Alicastrum brownei Kuntze
|Nutritional value per 100 g (3.5 oz)|
|Energy||908 kJ (217 kcal)|
|Aspartic acid||0.659 g|
|Glutamic acid||0.835 g|
|Vitamin A equiv.|
|Pantothenic acid (B5)|
|†Percentages are roughly approximated using US recommendations for adults. |
Source: USDA FoodData Central
Brosimum alicastrum, commonly known as the breadnut or ramon, is a tree species in the family Moraceae of flowering plants, whose other genera include figs and mulberries. The plant is known by a range of names in indigenous Mesoamerican and other languages, including: ojoche, ojite, ojushte, ujushte, ujuxte, capomo, mojo, ox, iximche, masica in Honduras, uje in the state of Michoacan Mexico, mojote in Jalisco, chokogou in Haitian Creole and chataigne in Trinidadian Creole. In the Caribbean coast of Colombia it is called guaímaro or guaymaro.
Two subspecies are commonly recognized:
Brosimum alicastrum is a monoecious plant. Birds are responsible for the dispersion of the seeds. A tree can produce 150–180 kg of fruits per year. It stays productive for 120–150 years. The tree can grow up to 45 m (150 ft) in height and up to 1.5 m (4 ft 11 in) in diameter. It starts producing flowers and fruits when the tree's trunk reaches 20 m (66 ft) high.
This tree is found on the west coast of central Mexico and in southern Mexico (Yucatán, Campeche), Guatemala, El Salvador, the Caribbean, and the Amazon basin. Large stands occur in moist lowland tropical forests at 300–2,000 m (980–6,560 ft) elevation (especially 125–800 m)[clarification needed], in humid areas with annual rainfall of 600–2000 mm 600–2,000 mm (24–79 in), and average temperatures of 24 °C (75 °F).
The breadnut fruit disperses on the ground at different times throughout its range. It has a large seed covered by a thin, citrus-flavored, orange-colored skin favored by a number of forest creatures. More importantly for humans, the large seed which is enveloped by the tasty skin is an edible "nut" that can be boiled or dried and ground into a meal for porridge or flatbread. The name "breadnut" probably arose because the seeds can be ground to produce bread. Breadnut is nutritious and has value as a food source, and may have formed a part of the diet of the pre-Columbian Maya of the lowlands region in Mesoamerica, although to what extent has been a matter of some debate among historians and archaeologists: no verified remains or illustrations of the fruit have been found at any Mayan archaeological sites.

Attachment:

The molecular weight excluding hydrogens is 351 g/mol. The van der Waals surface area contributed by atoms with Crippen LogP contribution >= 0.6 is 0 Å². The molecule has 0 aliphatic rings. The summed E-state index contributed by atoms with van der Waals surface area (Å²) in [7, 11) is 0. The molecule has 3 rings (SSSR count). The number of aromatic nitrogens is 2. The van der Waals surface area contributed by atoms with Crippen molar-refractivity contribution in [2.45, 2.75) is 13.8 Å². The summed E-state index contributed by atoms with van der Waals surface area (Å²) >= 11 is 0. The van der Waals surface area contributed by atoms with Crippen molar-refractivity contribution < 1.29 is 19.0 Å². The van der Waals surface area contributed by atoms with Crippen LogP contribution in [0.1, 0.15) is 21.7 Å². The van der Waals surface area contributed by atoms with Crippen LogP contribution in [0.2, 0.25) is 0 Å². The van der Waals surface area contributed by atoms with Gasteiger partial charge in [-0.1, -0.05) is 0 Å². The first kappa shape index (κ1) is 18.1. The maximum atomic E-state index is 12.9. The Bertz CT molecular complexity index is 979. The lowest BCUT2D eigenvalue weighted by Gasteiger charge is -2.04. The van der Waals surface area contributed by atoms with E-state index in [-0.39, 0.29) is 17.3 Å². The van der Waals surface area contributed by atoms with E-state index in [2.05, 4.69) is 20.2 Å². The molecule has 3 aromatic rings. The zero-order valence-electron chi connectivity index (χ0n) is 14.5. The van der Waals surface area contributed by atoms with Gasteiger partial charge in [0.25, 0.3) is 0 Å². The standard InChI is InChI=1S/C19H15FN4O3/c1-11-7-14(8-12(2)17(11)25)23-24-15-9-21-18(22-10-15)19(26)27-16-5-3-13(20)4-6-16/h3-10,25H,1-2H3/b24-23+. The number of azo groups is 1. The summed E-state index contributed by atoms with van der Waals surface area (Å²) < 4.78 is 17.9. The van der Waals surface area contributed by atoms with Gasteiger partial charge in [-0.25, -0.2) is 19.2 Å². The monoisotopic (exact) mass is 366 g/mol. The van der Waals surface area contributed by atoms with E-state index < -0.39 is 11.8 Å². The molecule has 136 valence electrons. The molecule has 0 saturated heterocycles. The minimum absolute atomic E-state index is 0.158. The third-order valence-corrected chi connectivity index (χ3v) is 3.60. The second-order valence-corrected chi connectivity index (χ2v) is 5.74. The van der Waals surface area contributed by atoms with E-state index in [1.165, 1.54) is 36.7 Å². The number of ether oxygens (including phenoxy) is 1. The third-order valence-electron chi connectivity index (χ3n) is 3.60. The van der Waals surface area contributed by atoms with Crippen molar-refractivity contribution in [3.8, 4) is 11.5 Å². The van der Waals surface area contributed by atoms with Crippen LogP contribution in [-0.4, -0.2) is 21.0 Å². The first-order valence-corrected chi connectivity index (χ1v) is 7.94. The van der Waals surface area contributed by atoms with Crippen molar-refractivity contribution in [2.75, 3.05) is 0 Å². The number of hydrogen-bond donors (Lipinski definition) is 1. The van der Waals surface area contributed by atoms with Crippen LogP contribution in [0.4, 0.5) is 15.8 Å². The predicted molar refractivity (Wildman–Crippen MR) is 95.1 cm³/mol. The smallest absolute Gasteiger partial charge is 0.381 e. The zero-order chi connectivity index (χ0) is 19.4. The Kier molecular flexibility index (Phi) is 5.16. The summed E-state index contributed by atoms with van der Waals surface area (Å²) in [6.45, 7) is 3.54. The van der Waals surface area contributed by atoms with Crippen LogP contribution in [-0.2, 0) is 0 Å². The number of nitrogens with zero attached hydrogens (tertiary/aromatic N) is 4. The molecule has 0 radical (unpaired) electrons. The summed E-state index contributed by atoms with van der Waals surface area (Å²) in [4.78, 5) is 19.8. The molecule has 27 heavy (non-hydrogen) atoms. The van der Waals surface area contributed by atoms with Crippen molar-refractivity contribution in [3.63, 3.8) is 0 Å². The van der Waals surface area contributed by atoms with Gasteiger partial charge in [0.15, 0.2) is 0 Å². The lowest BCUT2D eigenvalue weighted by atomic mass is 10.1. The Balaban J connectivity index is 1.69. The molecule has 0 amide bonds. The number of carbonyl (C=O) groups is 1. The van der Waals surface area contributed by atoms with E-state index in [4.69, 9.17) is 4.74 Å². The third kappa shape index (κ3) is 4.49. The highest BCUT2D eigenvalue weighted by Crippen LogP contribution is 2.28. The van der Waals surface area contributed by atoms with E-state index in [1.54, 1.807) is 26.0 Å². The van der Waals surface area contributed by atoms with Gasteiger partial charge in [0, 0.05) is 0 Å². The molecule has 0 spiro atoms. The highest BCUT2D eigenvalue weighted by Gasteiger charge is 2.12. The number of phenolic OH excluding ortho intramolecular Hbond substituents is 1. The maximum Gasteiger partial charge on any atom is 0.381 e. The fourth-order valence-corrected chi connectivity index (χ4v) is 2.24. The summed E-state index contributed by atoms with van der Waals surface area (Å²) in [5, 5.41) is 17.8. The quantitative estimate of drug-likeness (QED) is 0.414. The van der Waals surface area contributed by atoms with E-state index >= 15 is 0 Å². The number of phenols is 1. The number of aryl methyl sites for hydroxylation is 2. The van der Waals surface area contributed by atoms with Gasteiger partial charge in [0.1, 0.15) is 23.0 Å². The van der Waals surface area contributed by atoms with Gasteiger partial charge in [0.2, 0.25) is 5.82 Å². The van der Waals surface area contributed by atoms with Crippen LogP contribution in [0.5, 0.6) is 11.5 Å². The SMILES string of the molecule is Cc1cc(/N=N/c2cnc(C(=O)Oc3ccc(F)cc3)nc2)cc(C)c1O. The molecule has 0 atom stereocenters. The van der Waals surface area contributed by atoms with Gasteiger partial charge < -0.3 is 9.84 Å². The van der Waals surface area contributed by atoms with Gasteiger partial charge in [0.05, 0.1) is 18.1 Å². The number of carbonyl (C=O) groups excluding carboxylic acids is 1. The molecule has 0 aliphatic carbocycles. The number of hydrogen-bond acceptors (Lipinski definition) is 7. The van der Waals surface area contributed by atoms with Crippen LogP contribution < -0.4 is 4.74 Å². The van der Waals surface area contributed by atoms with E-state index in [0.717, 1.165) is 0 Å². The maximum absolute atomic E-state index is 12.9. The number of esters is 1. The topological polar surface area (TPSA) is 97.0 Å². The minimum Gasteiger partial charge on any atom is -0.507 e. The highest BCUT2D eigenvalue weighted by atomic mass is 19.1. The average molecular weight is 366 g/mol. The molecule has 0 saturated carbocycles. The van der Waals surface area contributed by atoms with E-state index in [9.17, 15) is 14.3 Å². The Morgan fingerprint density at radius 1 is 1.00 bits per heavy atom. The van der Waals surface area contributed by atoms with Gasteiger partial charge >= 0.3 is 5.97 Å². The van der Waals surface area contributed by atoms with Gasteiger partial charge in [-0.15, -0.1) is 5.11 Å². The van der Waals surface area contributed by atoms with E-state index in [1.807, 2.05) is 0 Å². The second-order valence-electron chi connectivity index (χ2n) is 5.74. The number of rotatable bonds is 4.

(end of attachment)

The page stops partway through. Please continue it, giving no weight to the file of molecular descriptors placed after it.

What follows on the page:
It was planted by the Maya civilization 2000 years ago and it has been claimed in several publications by Dennis E. Puleston to have been a staple food in the Maya diet. Puleston demonstrated a strong correlation between ancient Maya settlement patterns and the distribution of relic stands of ramon trees.
Other research has downplayed the ramon's significance. In the modern era, it has been marginalized as a source of nutrition and has often been characterized as a famine food.
The tree lends its name to the Maya archaeological sites of Iximché and Topoxte, both in Guatemala and Tamuin (reflecting the Maya origin of the Huastec peoples). It is one of the 20 dominant species of the Maya forest. Of the dominant species, it is the only one that is wind-pollinated. It is also found in traditional Maya forest gardens.
A high density of seeds during the seedling[clarification needed] offsets a reduced viability of the young plants and therefore enables a good yield. Seed storage is a common issue in breadnut production. Long storage adversely affects the germination rate, for example after three weeks it decreases by 10%. Refrigeration is not a solution as it risks killing the seeds.
The breadnut is high in fiber, calcium, potassium, iron, zinc, protein and B vitamins. It has a low glycemic index (<50) and is very high in antioxidants. The fresh seeds can be cooked and eaten or can be set out to dry in the sun and eaten later. Stewed, the nut tastes like mashed potato; roasted, it tastes like chocolate or coffee. It can be prepared in numerous other dishes. In Petén, Guatemala, the breadnut is cultivated for exportation and local consumption as powder, for hot beverages, and bread.
Breadnut leaves are commonly used as forage for livestock during the dry season in Central America. The fruits and seeds are also used to feed all kinds of animals.
Brosimum alicastrum can be used for carbon farming as a nut crop or fodder. It is an oxalogene tree. It can therefore undertake a bacterial-fungal endosymbiosis which assists the oxalate-carbonate pathway (OCP) and especially the chemical reaction of biomineralization, and in this case biocalcification (to produce CaCO3 from CO2 and to store it in the soils). This tree would therefore act as a carbon sink, while providing resources for both humans and animals. This was first shown by a biogeochemist Eric Verrechia, researcher at University of Lausanne in 2006.
Brosimum alicastrum can be used to restore damaged soils. It can prevent erosion and act as a wind barrier. The tree tolerates poor, damaged, dried or salty soils and it requires a few inputs[clarification needed] after its plantation. Furthermore, its oxalogenic activity increases the pH and the amount of organic matter in the soil once well implemented[clarification needed] in the agricultural system. This leads to an increased fertility thanks to a buffer effect. Some research projects are currently on-going to develop this crop in its current distribution area.